“I think (Dixon’s) just solid, man, like a rock. Even-keeled. He just gets the job done,” Briscoe said of the three-time and defending series champion. “Definitely having the continuity he’s had through highs and lows, he’s just been there the whole time.

“Tony?  He’s driven for big teams, too. I’m just getting to know Tony really,” he said of Kanaan. “I think Chip knows Tony pretty well before just hiring him, so he’s pretty comfortable with him.  They almost signed a few years ago, as well.  I guess time will tell.  He’s definitely a fun character to have around.”

Testing’s gone well for the quartet, as Ganassi shifts from Honda to Chevrolet power. Both Briscoe and Kanaan enter CGR from previous Chevrolet teams.

As for Briscoe, he’s undoubtedly a changed and improved driver from his last full-time Ganassi stint, as a then-unpolished 23-year-old rookie in 2005. Now 32 in 2014, he’ll have another chance to show what he’s learned and produce some big results.

“I’m really excited to have this opportunity,” he admitted. “It’s a huge chance to run with Chip this year. We’re working really hard on being strong.  I’m working hard on being on top of my game and hopefully competitive.”

WATCH LIVE: IndyCar at Phoenix (9 p.m. ET, NBCSN)

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AVONDALE, Ariz. – Coverage of the fourth round of the 2017 Verizon IndyCar Series season, the Desert Diamond West Valley Phoenix Grand Prix, takes place today starting at 9 p.m. ET on NBCSN and online via NBCSports.com (stream link here). The coverage comes after an encore presentation of Phoenix qualifying, which begins at 7:30 p.m. ET.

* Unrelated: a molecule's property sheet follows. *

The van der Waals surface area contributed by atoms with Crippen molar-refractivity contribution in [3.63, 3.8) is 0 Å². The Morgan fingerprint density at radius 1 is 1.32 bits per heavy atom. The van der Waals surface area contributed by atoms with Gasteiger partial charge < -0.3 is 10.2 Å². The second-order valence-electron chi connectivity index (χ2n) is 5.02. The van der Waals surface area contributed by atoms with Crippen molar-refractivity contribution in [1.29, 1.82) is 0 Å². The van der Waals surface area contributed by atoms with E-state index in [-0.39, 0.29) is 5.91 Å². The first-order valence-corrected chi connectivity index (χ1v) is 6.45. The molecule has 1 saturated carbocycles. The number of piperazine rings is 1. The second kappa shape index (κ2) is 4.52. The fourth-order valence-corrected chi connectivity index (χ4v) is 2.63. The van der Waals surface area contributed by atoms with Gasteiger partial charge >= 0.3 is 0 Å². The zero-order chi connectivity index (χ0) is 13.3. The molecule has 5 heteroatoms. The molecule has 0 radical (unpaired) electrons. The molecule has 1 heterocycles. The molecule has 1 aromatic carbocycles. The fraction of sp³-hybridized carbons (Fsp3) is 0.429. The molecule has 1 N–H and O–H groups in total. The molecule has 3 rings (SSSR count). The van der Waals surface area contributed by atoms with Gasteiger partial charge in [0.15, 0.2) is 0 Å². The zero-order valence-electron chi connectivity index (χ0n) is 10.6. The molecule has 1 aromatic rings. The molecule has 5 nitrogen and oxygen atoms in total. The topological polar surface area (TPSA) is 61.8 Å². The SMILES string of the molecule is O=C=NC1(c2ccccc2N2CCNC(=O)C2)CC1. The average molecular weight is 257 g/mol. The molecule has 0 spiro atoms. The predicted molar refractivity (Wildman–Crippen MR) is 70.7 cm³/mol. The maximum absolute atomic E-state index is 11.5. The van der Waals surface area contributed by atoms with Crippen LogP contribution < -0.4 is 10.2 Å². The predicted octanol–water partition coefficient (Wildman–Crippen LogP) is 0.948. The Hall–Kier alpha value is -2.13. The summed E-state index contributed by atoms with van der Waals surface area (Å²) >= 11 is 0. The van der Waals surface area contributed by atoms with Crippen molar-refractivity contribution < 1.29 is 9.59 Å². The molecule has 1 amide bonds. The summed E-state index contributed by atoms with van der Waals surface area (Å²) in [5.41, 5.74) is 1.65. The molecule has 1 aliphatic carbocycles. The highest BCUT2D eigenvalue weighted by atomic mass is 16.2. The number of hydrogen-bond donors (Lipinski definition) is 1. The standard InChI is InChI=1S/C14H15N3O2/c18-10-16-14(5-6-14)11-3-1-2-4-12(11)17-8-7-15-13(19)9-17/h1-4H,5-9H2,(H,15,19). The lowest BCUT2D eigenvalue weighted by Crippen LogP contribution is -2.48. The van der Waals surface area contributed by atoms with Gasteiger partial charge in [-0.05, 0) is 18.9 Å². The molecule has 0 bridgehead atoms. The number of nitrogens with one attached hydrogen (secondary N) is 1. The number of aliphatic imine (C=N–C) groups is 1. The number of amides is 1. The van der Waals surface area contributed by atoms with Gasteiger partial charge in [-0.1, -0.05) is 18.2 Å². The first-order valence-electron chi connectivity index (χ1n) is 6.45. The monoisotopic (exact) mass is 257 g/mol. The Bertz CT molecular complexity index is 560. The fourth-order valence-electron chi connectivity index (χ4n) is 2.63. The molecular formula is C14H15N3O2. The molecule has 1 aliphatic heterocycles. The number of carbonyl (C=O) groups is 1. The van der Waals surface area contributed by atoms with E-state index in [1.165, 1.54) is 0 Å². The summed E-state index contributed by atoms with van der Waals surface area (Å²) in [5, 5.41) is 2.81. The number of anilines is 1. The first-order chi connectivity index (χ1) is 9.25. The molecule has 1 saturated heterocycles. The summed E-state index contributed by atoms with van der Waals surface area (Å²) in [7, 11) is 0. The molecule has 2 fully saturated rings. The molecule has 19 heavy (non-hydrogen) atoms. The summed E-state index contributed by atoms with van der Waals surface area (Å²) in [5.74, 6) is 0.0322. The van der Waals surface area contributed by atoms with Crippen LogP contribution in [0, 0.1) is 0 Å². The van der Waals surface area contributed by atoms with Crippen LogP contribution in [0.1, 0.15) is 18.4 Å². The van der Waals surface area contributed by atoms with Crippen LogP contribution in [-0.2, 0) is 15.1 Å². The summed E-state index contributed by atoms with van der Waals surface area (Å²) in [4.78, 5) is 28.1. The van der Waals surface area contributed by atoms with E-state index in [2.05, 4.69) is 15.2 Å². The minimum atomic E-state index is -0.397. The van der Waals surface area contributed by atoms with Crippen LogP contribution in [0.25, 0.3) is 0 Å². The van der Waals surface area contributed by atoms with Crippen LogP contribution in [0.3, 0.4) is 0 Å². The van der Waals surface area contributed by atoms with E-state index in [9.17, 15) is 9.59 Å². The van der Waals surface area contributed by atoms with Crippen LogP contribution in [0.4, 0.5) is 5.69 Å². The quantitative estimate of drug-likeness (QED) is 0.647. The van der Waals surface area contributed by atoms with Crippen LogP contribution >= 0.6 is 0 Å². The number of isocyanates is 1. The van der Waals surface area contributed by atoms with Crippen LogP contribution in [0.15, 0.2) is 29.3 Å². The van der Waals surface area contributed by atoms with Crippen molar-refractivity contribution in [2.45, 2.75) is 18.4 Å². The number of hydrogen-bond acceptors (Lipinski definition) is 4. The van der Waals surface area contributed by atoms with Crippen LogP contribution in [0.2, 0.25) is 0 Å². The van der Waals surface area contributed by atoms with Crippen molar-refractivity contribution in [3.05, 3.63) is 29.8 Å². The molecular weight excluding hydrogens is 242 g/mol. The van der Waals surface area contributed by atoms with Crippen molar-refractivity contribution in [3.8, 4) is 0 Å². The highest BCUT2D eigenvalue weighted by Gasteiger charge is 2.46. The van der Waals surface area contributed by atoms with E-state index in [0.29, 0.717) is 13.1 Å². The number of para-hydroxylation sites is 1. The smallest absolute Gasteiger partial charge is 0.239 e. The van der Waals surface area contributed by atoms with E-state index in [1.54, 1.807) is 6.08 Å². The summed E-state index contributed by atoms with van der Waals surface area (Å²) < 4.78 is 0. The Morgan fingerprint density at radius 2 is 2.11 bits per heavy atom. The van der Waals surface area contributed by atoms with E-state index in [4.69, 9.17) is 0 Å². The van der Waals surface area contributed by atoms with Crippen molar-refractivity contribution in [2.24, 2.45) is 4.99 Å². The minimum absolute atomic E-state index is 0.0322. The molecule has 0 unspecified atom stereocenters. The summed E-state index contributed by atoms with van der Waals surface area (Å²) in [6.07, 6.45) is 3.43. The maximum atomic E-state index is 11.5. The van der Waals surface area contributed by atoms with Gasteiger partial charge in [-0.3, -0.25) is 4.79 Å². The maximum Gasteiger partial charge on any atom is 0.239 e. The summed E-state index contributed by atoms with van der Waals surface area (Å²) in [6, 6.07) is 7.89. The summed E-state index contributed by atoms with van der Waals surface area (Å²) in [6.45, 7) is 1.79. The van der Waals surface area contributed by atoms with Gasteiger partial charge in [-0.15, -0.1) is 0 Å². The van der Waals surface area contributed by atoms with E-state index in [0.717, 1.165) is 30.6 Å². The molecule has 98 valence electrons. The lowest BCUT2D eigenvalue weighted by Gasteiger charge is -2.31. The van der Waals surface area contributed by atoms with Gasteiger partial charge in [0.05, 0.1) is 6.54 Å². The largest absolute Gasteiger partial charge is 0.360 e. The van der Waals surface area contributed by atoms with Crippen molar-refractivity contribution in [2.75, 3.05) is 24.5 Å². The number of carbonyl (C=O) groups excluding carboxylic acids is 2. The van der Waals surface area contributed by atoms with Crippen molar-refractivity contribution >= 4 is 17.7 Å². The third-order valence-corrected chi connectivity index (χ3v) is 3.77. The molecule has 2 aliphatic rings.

Rick Allen will be in the booth with Townsend Bell and Paul Tracy. Marty Snider, Kevin Lee, Katie Hargitt and Robin Miller will be in pit lane.

Coverage will run from 6 to 9 p.m. PT and local time, so 9 p.m. to midnight ET.

Each of the top three drivers on the grid, Helio Castroneves, Will Power and JR Hildebrand, seek their first wins of the year. The first three race winners start fourth (Josef Newgarden), 10th (points leader Sebastien Bourdais) and 11th (James Hinchcliffe).

Track position is expected to be key for the 250-lap race, the first oval event of the season, with passing projected to be difficult – albeit not impossible.

Beyond the top three, some of the other story lines to watch include these:

  • On the inside of Row 3, is Simon Pagenaud positioned to secure his first oval victory?
  • Will any of the Hondas be able to make significant inroads on the Chevrolets?
  • Is anyone going to be able to make enough gains on pit road to move up the order?

The starting lineup is below:

Monaco apartment bet gives extra spice to race for P5 in Russia

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Remember that episode of Friends where Joey and Chandler go up against Rachel and Monica in a crazy quiz that ends in them swapping apartments for a while?

Well, Formula 1 might be doing its own version on Sunday in Russia.

With Ferrari and Mercedes over one second per lap clear of the rest of the pack, the top four positions seem settled, leaving Williams and Red Bull to battle for P5.

Red Bull has been the third-quickest team for much of the season so far, yet Williams looks more competitive in Russia, with Felipe Massa charging to sixth place in qualifying to split Daniel Ricciardo and Max Verstappen.

“I predicted them to be quick here. It’s been one of their stronger circuits the last few years, and Massa’s always been pretty handy around here,” Ricciardo said of Williams.